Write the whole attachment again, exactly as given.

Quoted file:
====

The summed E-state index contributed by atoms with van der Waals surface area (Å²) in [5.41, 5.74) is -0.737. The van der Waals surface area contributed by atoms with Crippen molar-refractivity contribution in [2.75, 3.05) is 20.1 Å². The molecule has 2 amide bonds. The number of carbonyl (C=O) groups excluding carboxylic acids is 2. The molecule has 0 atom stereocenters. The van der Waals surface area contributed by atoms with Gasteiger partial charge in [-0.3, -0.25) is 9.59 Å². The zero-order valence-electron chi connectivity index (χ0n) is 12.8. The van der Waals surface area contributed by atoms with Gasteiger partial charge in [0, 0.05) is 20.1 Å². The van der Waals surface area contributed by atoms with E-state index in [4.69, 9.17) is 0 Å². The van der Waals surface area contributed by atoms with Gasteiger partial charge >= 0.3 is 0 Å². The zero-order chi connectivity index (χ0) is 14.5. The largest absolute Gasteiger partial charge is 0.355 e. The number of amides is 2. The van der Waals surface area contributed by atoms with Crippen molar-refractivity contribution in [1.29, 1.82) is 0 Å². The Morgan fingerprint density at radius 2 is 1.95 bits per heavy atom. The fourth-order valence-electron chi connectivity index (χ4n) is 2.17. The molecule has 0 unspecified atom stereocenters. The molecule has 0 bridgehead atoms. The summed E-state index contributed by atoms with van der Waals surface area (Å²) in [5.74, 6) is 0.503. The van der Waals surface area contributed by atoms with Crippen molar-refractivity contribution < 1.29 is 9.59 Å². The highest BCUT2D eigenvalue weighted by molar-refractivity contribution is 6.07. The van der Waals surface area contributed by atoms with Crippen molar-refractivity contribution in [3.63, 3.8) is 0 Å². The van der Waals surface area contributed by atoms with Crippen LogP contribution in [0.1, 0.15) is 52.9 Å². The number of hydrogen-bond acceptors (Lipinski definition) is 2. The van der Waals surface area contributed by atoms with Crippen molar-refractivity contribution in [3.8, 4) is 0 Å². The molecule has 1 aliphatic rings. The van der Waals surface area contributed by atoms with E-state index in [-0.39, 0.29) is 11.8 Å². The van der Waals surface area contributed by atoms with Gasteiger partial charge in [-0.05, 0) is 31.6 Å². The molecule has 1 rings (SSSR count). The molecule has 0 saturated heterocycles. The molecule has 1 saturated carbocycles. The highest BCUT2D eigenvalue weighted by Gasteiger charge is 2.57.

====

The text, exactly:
The summed E-state index contributed by atoms with van der Waals surface area (Å²) in [5.41, 5.74) is -0.737. The van der Waals surface area contributed by atoms with Crippen molar-refractivity contribution in [2.75, 3.05) is 20.1 Å². The molecule has 2 amide bonds. The number of carbonyl (C=O) groups excluding carboxylic acids is 2. The molecule has 0 atom stereocenters. The van der Waals surface area contributed by atoms with Gasteiger partial charge in [-0.3, -0.25) is 9.59 Å². The zero-order valence-electron chi connectivity index (χ0n) is 12.8. The van der Waals surface area contributed by atoms with Gasteiger partial charge in [0, 0.05) is 20.1 Å². The van der Waals surface area contributed by atoms with E-state index in [4.69, 9.17) is 0 Å². The van der Waals surface area contributed by atoms with Gasteiger partial charge >= 0.3 is 0 Å². The zero-order chi connectivity index (χ0) is 14.5. The largest absolute Gasteiger partial charge is 0.355 e. The number of amides is 2. The van der Waals surface area contributed by atoms with Crippen molar-refractivity contribution in [1.29, 1.82) is 0 Å². The Morgan fingerprint density at radius 2 is 1.95 bits per heavy atom. The fourth-order valence-electron chi connectivity index (χ4n) is 2.17. The molecule has 0 unspecified atom stereocenters. The molecule has 0 bridgehead atoms. The summed E-state index contributed by atoms with van der Waals surface area (Å²) in [5.74, 6) is 0.503. The van der Waals surface area contributed by atoms with Crippen molar-refractivity contribution < 1.29 is 9.59 Å². The highest BCUT2D eigenvalue weighted by molar-refractivity contribution is 6.07. The van der Waals surface area contributed by atoms with Crippen molar-refractivity contribution in [3.63, 3.8) is 0 Å². The van der Waals surface area contributed by atoms with Crippen LogP contribution in [0.1, 0.15) is 52.9 Å². The number of hydrogen-bond acceptors (Lipinski definition) is 2. The van der Waals surface area contributed by atoms with Crippen molar-refractivity contribution in [3.8, 4) is 0 Å². The molecule has 1 aliphatic rings. The van der Waals surface area contributed by atoms with E-state index in [-0.39, 0.29) is 11.8 Å². The van der Waals surface area contributed by atoms with Gasteiger partial charge in [-0.05, 0) is 31.6 Å². The molecule has 1 rings (SSSR count). The molecule has 0 saturated heterocycles. The molecule has 1 saturated carbocycles. The highest BCUT2D eigenvalue weighted by Gasteiger charge is 2.57.